by: Michelle Bertke
Both the young and old have a special fascination with dinosaurs. From the small Nemicolopterus to the larger Sauroposeidon, dinosaurs were magnificent and majestic creatures. This is a topic students want to learn and adults want to teach. Luckily, there are many at-home experiments and activities that parents can do to foster their children’s love for dinosaurs.
Impression fossils are one way that animals and plants, which are long since gone from this world, leave their mark. One easy way to show how imprint fossils are formed is with play dough and plastic creatures. Students can use the play dough (which is easily homemade) as a medium in which to press the plastic creatures. This will leave an impression with a certain amount of detail. Have the students compare the fossil imprint with their creature or mix up the imprints and play a matching game. Use this activity to illustrate what can be determined from an imprint fossil (size or texture) and what cannot be determined (color).
Layers of the Earth
To take the discussion of fossils to a next level, an easy at-home activity is a display of the layers of the earth. In order to create this you will need a plastic or glass container and different substrates to layer. These can include sugar, coffee, rocks, dirt, or aquarium rocks. Start the layering with finer material such as the sugar or coffee. If you begin with the rocks, the finer dirt will fill in the cracks and the layers will become indistinguishable. As you layer the material put small objects in the layers such as fossils or plastic creatures. This activity not only illustrates that the earth is made of layers but archeologists can determine where the fossils are located how old the fossils are. In order help determine age you can add a diagram on one side of your container illustrating this point.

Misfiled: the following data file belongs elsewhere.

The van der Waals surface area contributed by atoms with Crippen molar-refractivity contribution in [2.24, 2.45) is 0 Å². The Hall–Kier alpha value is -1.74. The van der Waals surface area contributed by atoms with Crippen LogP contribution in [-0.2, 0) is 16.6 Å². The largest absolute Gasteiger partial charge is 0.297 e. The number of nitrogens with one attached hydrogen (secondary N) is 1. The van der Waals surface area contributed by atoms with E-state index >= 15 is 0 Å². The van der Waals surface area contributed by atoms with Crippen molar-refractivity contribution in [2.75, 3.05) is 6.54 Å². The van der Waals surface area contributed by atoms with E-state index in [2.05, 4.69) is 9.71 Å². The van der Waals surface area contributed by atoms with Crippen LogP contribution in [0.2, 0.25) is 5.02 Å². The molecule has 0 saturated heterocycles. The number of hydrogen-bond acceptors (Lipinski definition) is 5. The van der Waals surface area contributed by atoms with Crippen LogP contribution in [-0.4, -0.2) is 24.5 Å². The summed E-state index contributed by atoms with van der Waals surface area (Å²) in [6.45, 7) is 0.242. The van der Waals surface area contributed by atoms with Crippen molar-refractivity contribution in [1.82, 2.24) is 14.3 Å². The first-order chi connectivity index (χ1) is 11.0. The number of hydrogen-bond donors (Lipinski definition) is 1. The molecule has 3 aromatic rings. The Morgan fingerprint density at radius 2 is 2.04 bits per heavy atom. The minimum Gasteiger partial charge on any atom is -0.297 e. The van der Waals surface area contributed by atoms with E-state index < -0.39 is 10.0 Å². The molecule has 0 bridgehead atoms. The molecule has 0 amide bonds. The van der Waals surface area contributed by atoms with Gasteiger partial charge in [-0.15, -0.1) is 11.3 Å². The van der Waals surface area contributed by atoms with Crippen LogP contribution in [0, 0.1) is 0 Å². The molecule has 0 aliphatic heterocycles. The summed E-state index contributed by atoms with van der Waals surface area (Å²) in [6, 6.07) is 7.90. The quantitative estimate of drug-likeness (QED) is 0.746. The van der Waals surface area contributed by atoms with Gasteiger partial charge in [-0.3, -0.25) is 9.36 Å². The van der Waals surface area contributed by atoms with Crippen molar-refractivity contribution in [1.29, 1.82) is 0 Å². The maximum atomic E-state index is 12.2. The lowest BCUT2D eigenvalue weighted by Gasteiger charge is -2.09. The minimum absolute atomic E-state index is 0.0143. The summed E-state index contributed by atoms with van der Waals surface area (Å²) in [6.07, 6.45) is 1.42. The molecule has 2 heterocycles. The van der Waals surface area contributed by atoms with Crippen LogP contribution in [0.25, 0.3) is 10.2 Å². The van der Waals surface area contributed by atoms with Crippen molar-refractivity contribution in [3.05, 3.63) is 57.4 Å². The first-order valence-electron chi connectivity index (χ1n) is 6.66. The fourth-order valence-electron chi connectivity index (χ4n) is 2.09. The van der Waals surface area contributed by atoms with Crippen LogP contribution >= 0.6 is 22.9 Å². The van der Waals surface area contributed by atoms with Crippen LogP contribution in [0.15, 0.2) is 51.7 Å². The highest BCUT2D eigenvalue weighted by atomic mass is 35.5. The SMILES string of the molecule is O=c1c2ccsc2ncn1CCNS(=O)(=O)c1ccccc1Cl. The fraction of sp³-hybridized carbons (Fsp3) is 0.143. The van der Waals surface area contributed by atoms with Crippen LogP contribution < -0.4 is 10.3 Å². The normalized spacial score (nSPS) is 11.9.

Parents can take dinosaur learning even further with at-home fossil digs and fossil sorting. This is a great activity to help kids appreciate the intricacy and excitement of discovering fossils in their own home. To make your own fossil dig you will need soil, plaster (that can be found in most craft stores), and fossils. The consistency of the fossil dig will be based on the ratio of dirt to plaster mix. The more dirt you have the easier it will be to dig the fossils out.
I recommend basing the mix on the amount of time you have allotted for the activity and the age of the group. Once the ratio is decided on, mix plaster, dirt, and water together to create a mud with a consistency that allows it to flow without being too runny. Pour the paste mix into individual disposable container. Once the containers are filled, push fossils into the mix and set aside to dry. Once dry, the fossils can be dug out with utensils and tools, from plastic knives to paint brushes. In addition to digging fossils, kids can sort the fossils with supplied fossil sorting sheets in order to better appreciate the role of archeologists.